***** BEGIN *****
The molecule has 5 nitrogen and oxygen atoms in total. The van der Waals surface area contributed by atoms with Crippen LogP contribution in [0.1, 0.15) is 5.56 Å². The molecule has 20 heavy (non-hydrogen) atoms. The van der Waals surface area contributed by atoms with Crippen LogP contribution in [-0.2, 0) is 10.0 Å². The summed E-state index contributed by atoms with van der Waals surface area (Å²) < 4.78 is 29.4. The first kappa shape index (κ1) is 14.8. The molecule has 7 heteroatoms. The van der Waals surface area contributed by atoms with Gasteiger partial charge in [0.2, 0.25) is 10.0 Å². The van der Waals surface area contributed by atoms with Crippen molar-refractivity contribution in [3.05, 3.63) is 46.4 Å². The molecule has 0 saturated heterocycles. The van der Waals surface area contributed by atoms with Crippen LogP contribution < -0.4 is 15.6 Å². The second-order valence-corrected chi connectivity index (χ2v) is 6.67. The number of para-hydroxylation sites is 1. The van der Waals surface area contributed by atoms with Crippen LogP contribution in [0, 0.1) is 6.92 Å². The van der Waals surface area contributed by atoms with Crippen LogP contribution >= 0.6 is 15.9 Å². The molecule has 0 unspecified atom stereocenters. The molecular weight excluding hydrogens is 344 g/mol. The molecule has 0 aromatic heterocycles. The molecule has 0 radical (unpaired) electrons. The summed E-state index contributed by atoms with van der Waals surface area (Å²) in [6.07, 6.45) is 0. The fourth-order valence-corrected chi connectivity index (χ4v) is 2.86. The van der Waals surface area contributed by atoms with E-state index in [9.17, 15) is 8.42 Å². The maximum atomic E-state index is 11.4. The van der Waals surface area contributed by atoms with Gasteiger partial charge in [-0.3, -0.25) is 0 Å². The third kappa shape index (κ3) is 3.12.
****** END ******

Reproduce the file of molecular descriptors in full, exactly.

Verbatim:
The molecule has 5 nitrogen and oxygen atoms in total. The van der Waals surface area contributed by atoms with Crippen LogP contribution in [0.1, 0.15) is 5.56 Å². The molecule has 20 heavy (non-hydrogen) atoms. The van der Waals surface area contributed by atoms with Crippen LogP contribution in [-0.2, 0) is 10.0 Å². The summed E-state index contributed by atoms with van der Waals surface area (Å²) < 4.78 is 29.4. The first kappa shape index (κ1) is 14.8. The molecule has 7 heteroatoms. The van der Waals surface area contributed by atoms with Gasteiger partial charge in [0.2, 0.25) is 10.0 Å². The van der Waals surface area contributed by atoms with Crippen molar-refractivity contribution in [3.05, 3.63) is 46.4 Å². The molecule has 0 saturated heterocycles. The van der Waals surface area contributed by atoms with Crippen LogP contribution < -0.4 is 15.6 Å². The second-order valence-corrected chi connectivity index (χ2v) is 6.67. The number of para-hydroxylation sites is 1. The van der Waals surface area contributed by atoms with Crippen LogP contribution in [0, 0.1) is 6.92 Å². The van der Waals surface area contributed by atoms with Crippen LogP contribution >= 0.6 is 15.9 Å². The molecule has 0 unspecified atom stereocenters. The molecular weight excluding hydrogens is 344 g/mol. The molecule has 0 aromatic heterocycles. The molecule has 0 radical (unpaired) electrons. The summed E-state index contributed by atoms with van der Waals surface area (Å²) in [6.07, 6.45) is 0. The fourth-order valence-corrected chi connectivity index (χ4v) is 2.86. The van der Waals surface area contributed by atoms with E-state index in [9.17, 15) is 8.42 Å². The maximum atomic E-state index is 11.4. The van der Waals surface area contributed by atoms with Gasteiger partial charge in [-0.3, -0.25) is 0 Å². The third kappa shape index (κ3) is 3.12.